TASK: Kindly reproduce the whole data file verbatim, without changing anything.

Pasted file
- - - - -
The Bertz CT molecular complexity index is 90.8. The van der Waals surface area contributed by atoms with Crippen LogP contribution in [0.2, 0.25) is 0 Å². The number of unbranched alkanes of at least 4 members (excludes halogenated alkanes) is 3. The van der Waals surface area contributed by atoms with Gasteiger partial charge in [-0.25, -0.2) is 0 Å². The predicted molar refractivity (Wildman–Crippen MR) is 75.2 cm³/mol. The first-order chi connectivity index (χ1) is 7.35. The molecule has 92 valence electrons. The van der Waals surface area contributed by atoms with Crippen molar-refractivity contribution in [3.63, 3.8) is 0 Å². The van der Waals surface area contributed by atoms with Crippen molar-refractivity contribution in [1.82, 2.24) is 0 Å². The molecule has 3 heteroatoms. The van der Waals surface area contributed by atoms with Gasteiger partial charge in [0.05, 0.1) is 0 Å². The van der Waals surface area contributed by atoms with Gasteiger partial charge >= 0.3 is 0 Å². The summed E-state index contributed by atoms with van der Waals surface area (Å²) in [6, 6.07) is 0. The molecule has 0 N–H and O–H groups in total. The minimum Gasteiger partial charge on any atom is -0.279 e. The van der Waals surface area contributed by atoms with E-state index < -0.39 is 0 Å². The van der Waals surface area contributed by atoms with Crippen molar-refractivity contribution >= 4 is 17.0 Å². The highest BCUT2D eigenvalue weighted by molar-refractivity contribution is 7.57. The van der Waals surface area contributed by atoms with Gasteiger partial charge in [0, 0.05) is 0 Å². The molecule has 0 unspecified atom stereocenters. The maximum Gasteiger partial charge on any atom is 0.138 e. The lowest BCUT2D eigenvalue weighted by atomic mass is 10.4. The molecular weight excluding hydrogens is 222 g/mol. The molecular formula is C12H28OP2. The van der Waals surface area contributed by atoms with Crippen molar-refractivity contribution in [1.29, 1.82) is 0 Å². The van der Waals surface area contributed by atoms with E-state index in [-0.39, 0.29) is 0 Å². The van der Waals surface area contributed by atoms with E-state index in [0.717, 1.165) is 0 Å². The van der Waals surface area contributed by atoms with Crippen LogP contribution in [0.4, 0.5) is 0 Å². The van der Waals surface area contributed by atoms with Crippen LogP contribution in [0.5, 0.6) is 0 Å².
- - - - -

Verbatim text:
The Bertz CT molecular complexity index is 90.8. The van der Waals surface area contributed by atoms with Crippen LogP contribution in [0.2, 0.25) is 0 Å². The number of unbranched alkanes of at least 4 members (excludes halogenated alkanes) is 3. The van der Waals surface area contributed by atoms with Gasteiger partial charge in [-0.25, -0.2) is 0 Å². The predicted molar refractivity (Wildman–Crippen MR) is 75.2 cm³/mol. The first-order chi connectivity index (χ1) is 7.35. The molecule has 92 valence electrons. The van der Waals surface area contributed by atoms with Crippen molar-refractivity contribution in [3.63, 3.8) is 0 Å². The van der Waals surface area contributed by atoms with Crippen molar-refractivity contribution in [1.82, 2.24) is 0 Å². The molecule has 3 heteroatoms. The van der Waals surface area contributed by atoms with Gasteiger partial charge in [0.05, 0.1) is 0 Å². The van der Waals surface area contributed by atoms with Gasteiger partial charge >= 0.3 is 0 Å². The summed E-state index contributed by atoms with van der Waals surface area (Å²) in [6, 6.07) is 0. The molecule has 0 N–H and O–H groups in total. The minimum Gasteiger partial charge on any atom is -0.279 e. The van der Waals surface area contributed by atoms with E-state index < -0.39 is 0 Å². The van der Waals surface area contributed by atoms with Crippen molar-refractivity contribution >= 4 is 17.0 Å². The highest BCUT2D eigenvalue weighted by molar-refractivity contribution is 7.57. The van der Waals surface area contributed by atoms with Gasteiger partial charge in [0, 0.05) is 0 Å². The molecule has 0 unspecified atom stereocenters. The maximum Gasteiger partial charge on any atom is 0.138 e. The lowest BCUT2D eigenvalue weighted by atomic mass is 10.4. The molecular weight excluding hydrogens is 222 g/mol. The molecular formula is C12H28OP2. The van der Waals surface area contributed by atoms with Crippen molar-refractivity contribution in [1.29, 1.82) is 0 Å². The van der Waals surface area contributed by atoms with E-state index in [-0.39, 0.29) is 0 Å². The van der Waals surface area contributed by atoms with E-state index in [0.717, 1.165) is 0 Å². The van der Waals surface area contributed by atoms with Crippen LogP contribution in [0.4, 0.5) is 0 Å². The van der Waals surface area contributed by atoms with Crippen LogP contribution in [0.5, 0.6) is 0 Å².